Heer Damodar — revived in translation
The love-legend of Heer-Ranjha has been narrated by as many as 42 different poets. No other epic in world literature is known to have achieved this distinction. Among the surviving versions of the story, Damodar’s Heer is probably the oldest.
The gifted poet has left little behind about himself except the repeated chants such as “name Damodar, caste Gulhati” in the mesmerising tale, which has been the subject of numerous movies and stage plays over the decades on either side of the Pakistan-India divide. The storyline, characters, tribes and places have almost been the same in every telling with minor changes. For instance, Waris Shah names Heer’s mother as Malki but Damodar calls her Kundi.
Researchers could barely unearth scant details about the writer of this variant of Heer such as that he was a Sikh named Damodar Das Arora, a resident of Jhang, where Heer’s grave is still venerated as a shrine. His claim that the legend took place during the reign of Emperor Akbar and that he saw it unfold before his own eyes is dismissed by critics as nothing more than poetic fancy. Among other things, they say, the vocabulary he has used reveals he lived sometime in the late 18th century or early 19th century. Damodar and his work were virtually unknown till 1927 when the first of his three manuscripts of Heer was discovered in Jhang.
Though the Waris Shah version of Heer has eclipsed all other narrations, and hence not much read and appreciated, Heer Damodar is distinctly remarkable in certain ways.
“Damodar’s Heer is written like a fast-paced screenplay. There are no pauses or descriptive flights of imagination. The tale moves with great speed. Damodar builds in an immense amount of his knowledge of human nature and of the issues in the society of rural Punjab into the tale and its characters,” says Muzaffar Ghaffar in his preface to the book, which is a link in the Within reach – masterworks of Punjabi poetry series. “He is a master storyteller who always keeps the reader’s interest alive. Indeed his Heer should have become a great favourite of professional storytellers, but… it is virtually unknown in the oral tradition. And yet there appears to be extraneous material in the three manuscripts which are available. Such corruptions usually only occur with much-told, orally transmitted tales. This is another enigma about Heer Damodar.”
When we evaluate Muzaffar Ghaffar’s Within reach series, we really run short of adjectives. Call it fantastic, grand, great, marvelous, monumental, phenomenal, wondrous… none of the word would seem a hyperbole. He has produced Bulleh Shah (two volumes), Baba Fareed Ganjshakar, Baba Nanak, Sachal Sarmast, Sultan Bahu, Khwaja Ghulam Fareed and Shah Husain (three volumes). Even a single volume on Khwaja Ghulam Fareed in Urdu fetched a scholar a Pride of Performance Award during the Musharraf regime. The writer, I withhold his name lest I seem to be slighting his contribution to Punjabi language and literature, really deserved the award. But I firmly believe that each of Muzaffar sahib’s books merits as much recognition. His other works, five English poetry collections; How the governments work; The brain, the body, the soul, the mind; and Unity in diversity – a vision for Pakistan, are also enlightening and highly readable.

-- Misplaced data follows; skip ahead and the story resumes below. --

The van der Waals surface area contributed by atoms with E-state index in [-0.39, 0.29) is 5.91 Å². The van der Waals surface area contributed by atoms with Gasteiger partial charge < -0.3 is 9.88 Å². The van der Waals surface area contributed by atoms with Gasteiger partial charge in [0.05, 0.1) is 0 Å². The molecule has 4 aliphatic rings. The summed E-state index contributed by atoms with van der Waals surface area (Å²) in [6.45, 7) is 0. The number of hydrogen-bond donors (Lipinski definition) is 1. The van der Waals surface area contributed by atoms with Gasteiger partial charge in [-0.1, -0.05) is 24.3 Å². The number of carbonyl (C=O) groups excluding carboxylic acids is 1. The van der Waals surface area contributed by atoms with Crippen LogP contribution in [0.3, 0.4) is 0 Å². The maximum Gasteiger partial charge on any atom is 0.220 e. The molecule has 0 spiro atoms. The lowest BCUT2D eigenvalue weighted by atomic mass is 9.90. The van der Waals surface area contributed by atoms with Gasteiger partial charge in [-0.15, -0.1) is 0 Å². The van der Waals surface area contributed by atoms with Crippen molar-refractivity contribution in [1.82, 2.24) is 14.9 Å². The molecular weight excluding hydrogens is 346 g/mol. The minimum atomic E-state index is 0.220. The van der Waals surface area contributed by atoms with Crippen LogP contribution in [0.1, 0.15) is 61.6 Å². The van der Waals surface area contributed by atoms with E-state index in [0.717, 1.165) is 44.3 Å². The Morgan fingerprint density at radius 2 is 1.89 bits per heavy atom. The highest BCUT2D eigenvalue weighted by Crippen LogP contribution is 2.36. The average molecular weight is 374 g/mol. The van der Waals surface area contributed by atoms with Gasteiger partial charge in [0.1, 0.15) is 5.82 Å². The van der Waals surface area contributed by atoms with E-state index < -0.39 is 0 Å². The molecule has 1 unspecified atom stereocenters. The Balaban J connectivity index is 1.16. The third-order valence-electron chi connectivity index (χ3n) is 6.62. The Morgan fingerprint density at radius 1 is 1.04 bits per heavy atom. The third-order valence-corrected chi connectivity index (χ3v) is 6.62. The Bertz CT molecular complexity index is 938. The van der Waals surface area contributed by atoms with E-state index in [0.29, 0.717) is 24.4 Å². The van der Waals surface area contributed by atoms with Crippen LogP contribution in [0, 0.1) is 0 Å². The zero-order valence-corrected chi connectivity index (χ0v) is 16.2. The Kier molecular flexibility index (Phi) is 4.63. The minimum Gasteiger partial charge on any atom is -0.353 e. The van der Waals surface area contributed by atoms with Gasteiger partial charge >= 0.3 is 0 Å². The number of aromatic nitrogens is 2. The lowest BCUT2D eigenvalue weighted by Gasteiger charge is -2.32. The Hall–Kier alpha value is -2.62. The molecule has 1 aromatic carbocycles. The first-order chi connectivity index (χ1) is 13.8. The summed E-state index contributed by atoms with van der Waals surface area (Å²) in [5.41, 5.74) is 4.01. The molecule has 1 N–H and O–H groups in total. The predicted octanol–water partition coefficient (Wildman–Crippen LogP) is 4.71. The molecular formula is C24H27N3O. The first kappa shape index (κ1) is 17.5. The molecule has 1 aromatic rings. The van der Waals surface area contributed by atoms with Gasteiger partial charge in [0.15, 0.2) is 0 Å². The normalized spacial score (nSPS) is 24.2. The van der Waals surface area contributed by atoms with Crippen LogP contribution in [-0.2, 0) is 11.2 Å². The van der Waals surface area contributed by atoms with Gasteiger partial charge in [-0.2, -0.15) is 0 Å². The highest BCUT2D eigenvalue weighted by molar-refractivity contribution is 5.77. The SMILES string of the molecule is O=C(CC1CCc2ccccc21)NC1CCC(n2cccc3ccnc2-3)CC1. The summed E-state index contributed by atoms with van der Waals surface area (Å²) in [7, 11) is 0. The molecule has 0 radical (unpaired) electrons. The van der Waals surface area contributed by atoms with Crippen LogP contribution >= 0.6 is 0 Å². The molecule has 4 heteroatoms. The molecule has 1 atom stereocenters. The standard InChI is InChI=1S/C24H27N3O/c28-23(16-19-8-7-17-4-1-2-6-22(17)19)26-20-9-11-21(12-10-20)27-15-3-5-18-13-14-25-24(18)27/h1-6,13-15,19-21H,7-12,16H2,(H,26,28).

What does he have in those books of the Punjabi sufi poetry that is rare? He has taken a vast selection of each of the great masters’ works first in Nastaliq and did its poetic translation in Gurmukhi. As with these books he particularly tries to reach the English-reading lovers of Punjabi classic poetry across the world, he renders it in Romanised script, translates the poetry into English verse (only one line for each line), explains the meanings of difficult words and then has a detailed discussion on those lines in lucid language. To make the reader’s job easier still, he gives an elaborate glossary at the end of each volume. Only a random quote form Heer Damodar may illustrate the point:
“The allure comes now. Heer Syal has grown up. Her beauty and demeanour are both affirmed by telling us that her feet don’t touch the ground. (In this phrase the word zamin is usually pronounced zimin). She skims on the ground with grace and beauty, she is almost in flight. This description may be preparing us for haughtiness in Heer. Such nonchalance of being oblivious to her surroundings is surely the result of an irrefutable self-knowledge that she is beautiful. (And beauty has its own power). The poet masterfully gives a grounding in her deportment by telling us that her feet did not touch the ground. This is so for good reason, not just an innate arrogance….”
Muzaffar’s interest in what is his true labour of love seems to be increasing with his growing age and falling health. His last book Shah Husain was in three volumes. The book under review has four, the whole of Heer Damodar. His next venture, Heer Waris Shah which is being given final touches, will have six volumes. And one may hope that the process will continue and what might become extinct in original text would come alive in his excellent translation.
Considering the high quality production, the cost might be justifiable. But how would common people interested in Punjabi sufi poetry would access and benefit from this book is a question that needs to be addressed.
Heer Damodar: Within Reach (Four volumes)
By Muzaffar A. Ghaffaar
Ferozsons (Pvt) Ltd
60, Shahrah-i-Quaid-i-Azam Lahore;
277, Peshawar Road, Rawalpindi;
Mehran Heights, Main Clifton Road,
Four-volume boxed set Rs3,995